Loss of Creativity. The delegitimation of one's sense of what is important gives rise to a special case of the ritualization of work—the loss of creativity. Thus, Schein describes the condition of "conformity" which follows from an insistence by the organization that all of its norms be accepted as being equally important. Under that condition, the individual. And he notes:. The conforming individual curbs his creativity and thereby moves the organization toward a sterile form of bureaucracy, p. Mas low gives us insight into the psychodynamics of this when he observes that creativity is characteristic of both ends of the continuum of personality development, but not of the stages in the middle pp.
Creativity, this suggests, is a function of spontaneity, a function of taking seriously our actual affects and interacting in the world in consideration of our spontaneous feelings. But as the self comes to be dominated by a concern for how things appear to others, which is characteristic of the middle stages of personality development Schwartz, , creativity disappears as a mode of interacting with the world.
As the organization requires that the individual subordinate his or her spontaneous perception to an uncritical acceptance of the ideal character of the organization, it thus determines that the affective basis of creativity will be repressed. The lack of creativity, since it is a lack of something, cannot be positively demonstrated.
As an experience, it makes itself known as a feeling of missing something different that has not occurred, even though one does not know what the different element would have been. Thus, De Lorean found himself introducing a "new" crop of Chevrolets that were not really new at all:. This whole show is nothing but a replay of last year's show, and the year before that and the year before that. The speech I just gave was the same speech I gave last year, written by the same guy in public relations about the same superficial product improvements as previous years Almost nothing has changed In benign times, one may experience boredom: the consciousness of a sameness, a lack of originality.
When circumstances are harsh, partly as a result of the lack of creativity that the organization needed if it was to have adapted, one may simply experience the intractability of the situation. Adding up the figures in the usual way simply shows one, again and again, how hopeless the situation is. One may then experience the loss of creativity as a wish for a savior who will make the organization's problems disappear.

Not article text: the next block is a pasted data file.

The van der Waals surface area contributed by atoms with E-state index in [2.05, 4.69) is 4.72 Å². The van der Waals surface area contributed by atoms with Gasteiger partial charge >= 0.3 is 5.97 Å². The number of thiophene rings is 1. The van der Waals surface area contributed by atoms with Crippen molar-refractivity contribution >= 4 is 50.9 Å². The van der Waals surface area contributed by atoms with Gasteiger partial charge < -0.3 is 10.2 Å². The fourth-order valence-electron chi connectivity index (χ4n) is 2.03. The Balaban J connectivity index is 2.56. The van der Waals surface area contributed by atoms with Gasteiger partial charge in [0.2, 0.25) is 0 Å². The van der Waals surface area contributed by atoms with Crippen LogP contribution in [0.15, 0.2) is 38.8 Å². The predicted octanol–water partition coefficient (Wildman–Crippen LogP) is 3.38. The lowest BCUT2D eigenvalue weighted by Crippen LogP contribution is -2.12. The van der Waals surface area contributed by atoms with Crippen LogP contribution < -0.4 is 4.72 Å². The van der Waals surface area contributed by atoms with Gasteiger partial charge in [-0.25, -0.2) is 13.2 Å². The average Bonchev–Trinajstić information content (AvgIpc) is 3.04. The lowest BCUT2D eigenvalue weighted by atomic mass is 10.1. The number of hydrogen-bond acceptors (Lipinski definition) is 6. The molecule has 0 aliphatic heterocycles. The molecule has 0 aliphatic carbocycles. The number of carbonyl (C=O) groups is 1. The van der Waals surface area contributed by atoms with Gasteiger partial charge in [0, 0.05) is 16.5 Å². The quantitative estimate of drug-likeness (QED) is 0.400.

In the hard times, I suspect, one rarely comes to recognize that the ideas that the organization needed in order to have avoided its present hopeless state may have been upon the scene a long time ago. But the individuals who had them might have been passed over for promotion because they were not "team players," or perhaps they were made to feel uncomfortable because they did not fit it in, or maybe they were scapegoated whenever the organization needed a victim.
Indeed, ironically, the very ideas that were needed might have been laughed at or ignored because they were not "the way we do things around here. Dominance of the Financial Staff. To include a comma in your tag, surround the tag with double quotes. Please enable cookies in your browser to get the full Trove experience. Skip to content Skip to search. Schwartz, Howard S. Language English. Author Schwartz, Howard S.
Subjects United States. National Aeronautics and Space Administration. General Motors Corporation -- Management. United States. National Aeronautics and Space Administration -- Management. Challenger Spacecraft -- Accidents. Challenger Spacecraft General Motors Corporation. Unternehmensorganisation -- USA. Challenger Raumtransporter Raumfahrtunfall. Corporate culture -- United States. Organizational behavior -- United States. Corporate culture. Organizational behavior. Schwartz shows how American industry is in a process of decay unable to cope with foreign competition and stagnant in technological development.
He attributes this Organizational Decay to a reluctance in the part of corporate members to deal with reality. Notes Includes bibliographical references pages and index. Bibliography: p View online Borrow Buy Freely available Show 0 more links PDF Show 0 more links Set up My libraries How do I set up "My libraries"? Monash University Library.